You’ve seen today, the examples of Facebook investing in Reliance in India and other companies are doing the same thing. It's, again, another confirmation that perhaps the telcos are reclaiming a bit of their importance when it comes to managing identity.
Now that I am in a telco, I fully believe it. We are still a bit behind, to be fully honest – we were very focused on deploying 4G towers – all the telcos’ mindset, we are changing that. That's also part of the beauty of VEON and why we have two co-CEOs. My focus and my background are mainly on new technologies, digitalisation, platformisation, also new ventures and additional businesses. But, the business still needs to be run. That's why my co-CEO adds a lot of value. He can focus on that area, be sure that the infrastructure is very efficient and very reliable – of course, at a good price – and then we can focus on building services on top of that.
The situation is evolving in a way that there's going to be perhaps more concentration when it comes to providing services and players like us can become again relevant.
ED: I get this idea that your job as co-CEO is really to add on the content element, the revenue-generating element. In the 4G world, basically it was about streaming content and voice over IP (VoIP) and so on. The new agenda is already being forced onto you. Whoever is not investing in 5G is going to be left behind and you're the kind of emerging market player who needs to build it all up from scratch if you want to play. If not, you lose it. Strategically, what do you need to do to make that transition?
SH: The good thing is that 5G in our geographies is not going to come tomorrow. There's still a lot of room when it comes to 4G deployment and 4G adoption. Our main focus is to be sure that we get everybody to 4G – and when I say everybody, it means all the segments of population. We are trying not to exclude by acquisition power or other things, but our focus is a bit different. Instead of using the telco as a way to distribute only our services, we want to create new services.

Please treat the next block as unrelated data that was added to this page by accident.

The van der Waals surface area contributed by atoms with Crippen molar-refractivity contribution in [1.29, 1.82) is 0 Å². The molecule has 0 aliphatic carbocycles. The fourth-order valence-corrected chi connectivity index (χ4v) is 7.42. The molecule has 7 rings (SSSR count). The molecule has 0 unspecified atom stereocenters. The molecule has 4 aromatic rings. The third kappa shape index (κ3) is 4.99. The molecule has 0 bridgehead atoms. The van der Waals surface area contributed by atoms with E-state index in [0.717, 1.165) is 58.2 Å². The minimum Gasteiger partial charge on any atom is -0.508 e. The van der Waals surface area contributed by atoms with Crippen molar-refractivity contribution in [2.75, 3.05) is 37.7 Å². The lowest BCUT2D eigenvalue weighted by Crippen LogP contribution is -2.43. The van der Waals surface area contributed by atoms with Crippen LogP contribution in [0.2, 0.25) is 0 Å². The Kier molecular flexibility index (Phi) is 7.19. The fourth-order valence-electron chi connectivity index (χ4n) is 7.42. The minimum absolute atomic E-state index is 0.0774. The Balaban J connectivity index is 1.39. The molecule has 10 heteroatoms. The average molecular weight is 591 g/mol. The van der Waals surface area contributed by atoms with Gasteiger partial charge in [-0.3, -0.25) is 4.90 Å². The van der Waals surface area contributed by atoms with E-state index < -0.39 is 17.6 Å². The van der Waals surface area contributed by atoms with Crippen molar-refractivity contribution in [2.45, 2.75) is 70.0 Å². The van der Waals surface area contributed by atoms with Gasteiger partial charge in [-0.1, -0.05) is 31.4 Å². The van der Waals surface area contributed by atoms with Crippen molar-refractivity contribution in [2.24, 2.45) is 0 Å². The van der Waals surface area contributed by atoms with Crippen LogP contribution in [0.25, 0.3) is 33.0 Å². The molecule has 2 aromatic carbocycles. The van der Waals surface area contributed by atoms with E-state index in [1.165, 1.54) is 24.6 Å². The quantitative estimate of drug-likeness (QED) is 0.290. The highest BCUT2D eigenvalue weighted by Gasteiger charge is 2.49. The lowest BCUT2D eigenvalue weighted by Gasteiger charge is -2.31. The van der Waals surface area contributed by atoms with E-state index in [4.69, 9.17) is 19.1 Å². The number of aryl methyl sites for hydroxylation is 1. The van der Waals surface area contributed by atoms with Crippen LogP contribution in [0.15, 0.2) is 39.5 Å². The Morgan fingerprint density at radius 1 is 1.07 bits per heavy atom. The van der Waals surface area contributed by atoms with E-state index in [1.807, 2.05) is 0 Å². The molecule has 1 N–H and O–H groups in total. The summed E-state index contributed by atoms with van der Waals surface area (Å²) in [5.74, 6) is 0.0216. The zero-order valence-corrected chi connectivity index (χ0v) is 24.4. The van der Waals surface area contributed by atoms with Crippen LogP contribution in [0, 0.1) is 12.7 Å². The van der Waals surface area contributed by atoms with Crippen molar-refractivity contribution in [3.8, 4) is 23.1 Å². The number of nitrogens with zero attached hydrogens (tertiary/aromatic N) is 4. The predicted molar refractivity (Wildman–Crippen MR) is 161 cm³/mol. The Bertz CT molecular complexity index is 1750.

We defined three clear verticals that for us are important. The first one is financial services. I think that with the opportunity that we have – not only in Pakistan, but also in Russia and even in Ukraine and Uzbekistan – we have something that is relevant in that area. The second piece is content. We have good operations when it comes to TV, music, and gaming. We want to develop that area. The final one is what we call big data and attic. We have a lot of data when it comes to our customers. These data can be fully anonymised, but still be used in a way to enrich credit scoring or ad targeting. It's something that we are starting to develop.
For me, these three verticals are completely separate business that yes, rely on the connectivity side, but in the near future can be completely standalone. When we think about VEON, we are thinking about a portfolio of companies. One of them, yes, would be connectivity, but we're going to have three, four, or hopefully more in other verticals. It's becoming more of a holding of enterprises than just a telco player that is trying to do more things than telco.